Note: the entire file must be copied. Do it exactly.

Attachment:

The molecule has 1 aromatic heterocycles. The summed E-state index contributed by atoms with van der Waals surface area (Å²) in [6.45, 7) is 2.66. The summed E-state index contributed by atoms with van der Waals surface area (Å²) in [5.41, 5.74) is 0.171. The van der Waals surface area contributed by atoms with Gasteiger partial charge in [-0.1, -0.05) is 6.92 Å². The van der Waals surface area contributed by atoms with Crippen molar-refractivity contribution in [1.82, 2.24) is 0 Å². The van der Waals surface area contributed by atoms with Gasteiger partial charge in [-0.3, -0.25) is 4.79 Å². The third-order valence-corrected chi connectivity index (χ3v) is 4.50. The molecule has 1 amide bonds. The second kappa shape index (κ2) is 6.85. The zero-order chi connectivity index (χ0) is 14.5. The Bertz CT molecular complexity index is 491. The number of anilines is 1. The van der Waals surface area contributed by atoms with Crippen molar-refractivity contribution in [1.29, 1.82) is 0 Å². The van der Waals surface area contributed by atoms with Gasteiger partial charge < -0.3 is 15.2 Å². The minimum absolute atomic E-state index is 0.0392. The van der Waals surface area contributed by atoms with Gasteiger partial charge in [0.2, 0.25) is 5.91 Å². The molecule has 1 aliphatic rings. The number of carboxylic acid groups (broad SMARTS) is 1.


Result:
The molecule has 1 aromatic heterocycles. The summed E-state index contributed by atoms with van der Waals surface area (Å²) in [6.45, 7) is 2.66. The summed E-state index contributed by atoms with van der Waals surface area (Å²) in [5.41, 5.74) is 0.171. The van der Waals surface area contributed by atoms with Gasteiger partial charge in [-0.1, -0.05) is 6.92 Å². The van der Waals surface area contributed by atoms with Crippen molar-refractivity contribution in [1.82, 2.24) is 0 Å². The van der Waals surface area contributed by atoms with Gasteiger partial charge in [-0.3, -0.25) is 4.79 Å². The third-order valence-corrected chi connectivity index (χ3v) is 4.50. The molecule has 1 amide bonds. The second kappa shape index (κ2) is 6.85. The zero-order chi connectivity index (χ0) is 14.5. The Bertz CT molecular complexity index is 491. The number of anilines is 1. The van der Waals surface area contributed by atoms with Crippen molar-refractivity contribution in [1.29, 1.82) is 0 Å². The van der Waals surface area contributed by atoms with Gasteiger partial charge < -0.3 is 15.2 Å². The minimum absolute atomic E-state index is 0.0392. The van der Waals surface area contributed by atoms with Gasteiger partial charge in [0.2, 0.25) is 5.91 Å². The molecule has 1 aliphatic rings. The number of carboxylic acid groups (broad SMARTS) is 1.